The 6 Main Underlying Causes of IBS

The 6 Main Underlying Causes of IBS

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Photo of a man with Stomach Ache

You’re bloated, gassy, tired and in pain. You worry when you have to stay out of the house or far away from a bathroom for long periods of time. You can’t enjoy the simplest things, like playing with the kids or hanging out with friends.

The worst part is no one really understands how frustrating and uncomfortable Irritable Bowel Syndrome (IBS) is unless they also have it. They think it’s just a bit of gas and constipation. Maybe they even judge you a little for eating a certain way.

The truth is, they have no idea how much IBS affects every facet of your life and how confusing it can be to deal with.

But you’re not alone. IBS is the most common gastrointestinal (GI) disorder, even though it’s one of the least diagnosed. Some studies estimate that up to 96 million Americans suffer from it.

But what exactly is IBS?

IBS is a collection of symptoms and changes in bowel movement patterns. It’s usually diagnosed by exclusion – when doctors have determined you don’t have any other condition.

And that’s the good news: you now know you don’t have another, more serious condition. The bad news is that conventional medicine doesn’t have answers, and instead focuses on managing the symptoms with strong immunosuppressive medication or surgery.

But there’s another way. In functional medicine, the focus is on finding the underlying cause or causes, then individualizing your treatment accordingly. According to Dr. Amy Myers, MD, there are six primary underlying causes of IBS. Any one of these factors, or a combination of any of them, could be what’s causing your IBS.

Illustration of human intestines, IBS

1) Leaky Gut

One of the functions of the GI tract is to act as a barrier that prevents toxins, food, microbes or other foreign bodies from entering the bloodstream. In the case of leaky gut, what happens is that the lining of the GI tract has been damaged enough that these substances are able to enter your body.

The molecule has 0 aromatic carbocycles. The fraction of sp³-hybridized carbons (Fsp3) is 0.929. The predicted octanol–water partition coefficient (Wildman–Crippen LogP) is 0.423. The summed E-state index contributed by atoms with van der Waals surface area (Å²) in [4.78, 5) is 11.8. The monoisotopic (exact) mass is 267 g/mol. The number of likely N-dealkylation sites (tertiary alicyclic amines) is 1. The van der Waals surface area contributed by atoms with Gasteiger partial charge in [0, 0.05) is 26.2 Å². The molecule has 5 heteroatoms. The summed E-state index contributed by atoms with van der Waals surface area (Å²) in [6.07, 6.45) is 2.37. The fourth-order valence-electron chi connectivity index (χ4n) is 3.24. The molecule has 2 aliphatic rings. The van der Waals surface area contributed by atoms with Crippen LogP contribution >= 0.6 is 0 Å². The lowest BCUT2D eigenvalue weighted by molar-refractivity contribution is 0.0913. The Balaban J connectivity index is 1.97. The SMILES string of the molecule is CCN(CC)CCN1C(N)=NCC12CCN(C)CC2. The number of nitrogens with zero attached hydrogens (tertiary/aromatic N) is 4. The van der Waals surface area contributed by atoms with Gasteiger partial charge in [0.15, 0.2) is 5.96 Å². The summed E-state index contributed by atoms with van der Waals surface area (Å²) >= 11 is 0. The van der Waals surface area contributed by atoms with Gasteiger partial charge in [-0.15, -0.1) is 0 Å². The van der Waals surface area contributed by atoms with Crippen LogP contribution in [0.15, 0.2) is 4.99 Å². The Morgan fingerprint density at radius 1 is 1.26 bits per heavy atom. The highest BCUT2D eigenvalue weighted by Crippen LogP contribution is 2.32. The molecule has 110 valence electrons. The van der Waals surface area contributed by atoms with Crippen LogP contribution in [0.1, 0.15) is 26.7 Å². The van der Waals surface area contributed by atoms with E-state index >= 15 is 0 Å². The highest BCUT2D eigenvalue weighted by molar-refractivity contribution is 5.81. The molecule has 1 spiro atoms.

Because these substances aren’t supposed to be there, your immune system sees them as a threat and attacks them, causing inflammation. Eliminating inflammatory foods and using the Four R’s protocol below is the fast track to healing from leaky gut.

2) SIBO (Small Intestinal Bacterial Overgrowth) 

Just as the name suggests, SIBO occurs when the bacteria that lives in your small intestine grows out control. This leads to gut dysbiosis and can cause similar symptoms to IBS, such as bloating, gas and diarrhea.

It’s very common for those with IBS to also have this condition, so it’s important to get a SIBO breath test to make sure. If it turns out you have SIBO, part of your treatment plan will be to cut down on carbs, use the Four R’s, and talk to your doctor about a prescription medication, if necessary, such as Xifaxan.

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3) Candida

Your gut is a delicate ecosystem of the many different types of bacteria and fungi that live within you. Like SIBO, Candida is an overgrowth that causes symptoms similar to those of IBS. It’s also a cause of leaky gut and, like leaky gut, releases toxins into the bloodstream. Unlike SIBO, however, Candida is an overgrowth of yeast and fungi , not bacteria.